At a time Africa and indeed the rest of the world was beginning to think that Coup d’etat or military take over of government had become unpopular, about four West African countries have been hit by military putsch.
Since 2020, Mali, Burkina Faso, Guinea and lately Niger Republic have had their governments pushed out by their respective military.
The latest military coup in Niger Republic which saw the overthrow of elected President Mohammed Bazoum by soldiers in the Presidential Guard, has however, sparked resentment among some member countries of the Economic Community of West African States, ECOWAS. The regional bloc, currently led by Nigeria’s barely two-month-old President, Bola Ahmed Tinubu, reacted by issuing a seven-day ultimatum to the Gen. Abdourahamane Tchiani- led military junta to restore constitutional order by reinstating Bazoum as president.
Meanwhile, ECOWAS’ position on the Niger Republic coup has been opposed by some of its member-states including Burkina Faso, Mali and Guinea, who have threatened solidarity to Niger Republic should ECOWAS go ahead with its threat of the use of force to restore ousted President Bazoum.
There is the factor of the presence of Russia’s private military company, (the Wagner Group) in Mali, and speculations that the group may also be in Burkina Faso since the military government there asked the French to leave.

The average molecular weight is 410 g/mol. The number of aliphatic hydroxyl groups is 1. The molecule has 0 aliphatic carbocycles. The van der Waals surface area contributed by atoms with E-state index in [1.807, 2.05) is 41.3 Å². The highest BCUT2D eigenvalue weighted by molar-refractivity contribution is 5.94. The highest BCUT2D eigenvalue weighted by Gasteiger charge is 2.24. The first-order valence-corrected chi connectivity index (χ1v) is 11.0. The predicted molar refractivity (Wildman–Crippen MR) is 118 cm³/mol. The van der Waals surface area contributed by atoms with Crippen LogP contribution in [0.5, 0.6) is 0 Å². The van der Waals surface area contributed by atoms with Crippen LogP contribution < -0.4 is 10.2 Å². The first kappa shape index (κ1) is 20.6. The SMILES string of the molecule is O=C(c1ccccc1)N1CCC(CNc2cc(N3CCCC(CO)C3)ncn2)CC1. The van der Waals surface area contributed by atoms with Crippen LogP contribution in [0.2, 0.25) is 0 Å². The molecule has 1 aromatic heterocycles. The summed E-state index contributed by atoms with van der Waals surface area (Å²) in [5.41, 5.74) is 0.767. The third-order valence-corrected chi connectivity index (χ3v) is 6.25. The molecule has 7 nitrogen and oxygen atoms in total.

The fact that Nigeria, seen as the giant of the ECOWAS bloc, has been battling insurgency, violent separatist agitations, Herdsmen menace and mounting insecurity, raises the poser as to what the prospects of any military action in Niger Republic could look like.
This is moreso, as the country faces internal security and economic challenges as evident in insurgency in the North, violent separatist agitation in the South, herdsmen menace, power and energy crisis, ever-rising inflation, a weak currency, among others.
We are persuaded that that whatever be the case, dialogue as opposed to war, still remains the most viable option in resolving the deadlock in the Niger coup saga. This may have informed Nigeria’s Senate decision to back out on Tinubu’s request for approval to send military to Niger Republic.
Considering that the military junta has already formed a transition cabinet, and reportedly appointed a Prime minister, there is the imperative to deepen the dialogue option, exert more on the military leadership to hasten the transition programme in order to return the country to democratic leadership.
By so-doing, ECOWAS leadership would have saved the West African sub-region from distablising consequences of military action in Niger as a fragile Republic.